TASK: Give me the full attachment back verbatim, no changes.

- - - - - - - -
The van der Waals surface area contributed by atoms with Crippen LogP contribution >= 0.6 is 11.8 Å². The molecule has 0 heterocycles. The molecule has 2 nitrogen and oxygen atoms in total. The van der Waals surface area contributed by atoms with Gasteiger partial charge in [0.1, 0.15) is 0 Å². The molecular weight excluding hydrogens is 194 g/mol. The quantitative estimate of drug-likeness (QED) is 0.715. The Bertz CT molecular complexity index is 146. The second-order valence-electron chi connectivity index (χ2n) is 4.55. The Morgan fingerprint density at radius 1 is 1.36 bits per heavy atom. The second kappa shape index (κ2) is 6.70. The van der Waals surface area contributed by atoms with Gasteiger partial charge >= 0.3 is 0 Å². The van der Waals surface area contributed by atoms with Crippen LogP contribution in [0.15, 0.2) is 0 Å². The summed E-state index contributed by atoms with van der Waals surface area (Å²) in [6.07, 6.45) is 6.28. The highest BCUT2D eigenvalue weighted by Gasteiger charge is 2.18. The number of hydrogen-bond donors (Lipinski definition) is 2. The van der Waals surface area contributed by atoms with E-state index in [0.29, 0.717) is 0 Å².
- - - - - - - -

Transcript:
The van der Waals surface area contributed by atoms with Crippen LogP contribution >= 0.6 is 11.8 Å². The molecule has 0 heterocycles. The molecule has 2 nitrogen and oxygen atoms in total. The van der Waals surface area contributed by atoms with Gasteiger partial charge in [0.1, 0.15) is 0 Å². The molecular weight excluding hydrogens is 194 g/mol. The quantitative estimate of drug-likeness (QED) is 0.715. The Bertz CT molecular complexity index is 146. The second-order valence-electron chi connectivity index (χ2n) is 4.55. The Morgan fingerprint density at radius 1 is 1.36 bits per heavy atom. The second kappa shape index (κ2) is 6.70. The van der Waals surface area contributed by atoms with Gasteiger partial charge >= 0.3 is 0 Å². The van der Waals surface area contributed by atoms with Crippen LogP contribution in [0.15, 0.2) is 0 Å². The summed E-state index contributed by atoms with van der Waals surface area (Å²) in [6.07, 6.45) is 6.28. The highest BCUT2D eigenvalue weighted by Gasteiger charge is 2.18. The number of hydrogen-bond donors (Lipinski definition) is 2. The van der Waals surface area contributed by atoms with E-state index in [0.29, 0.717) is 0 Å².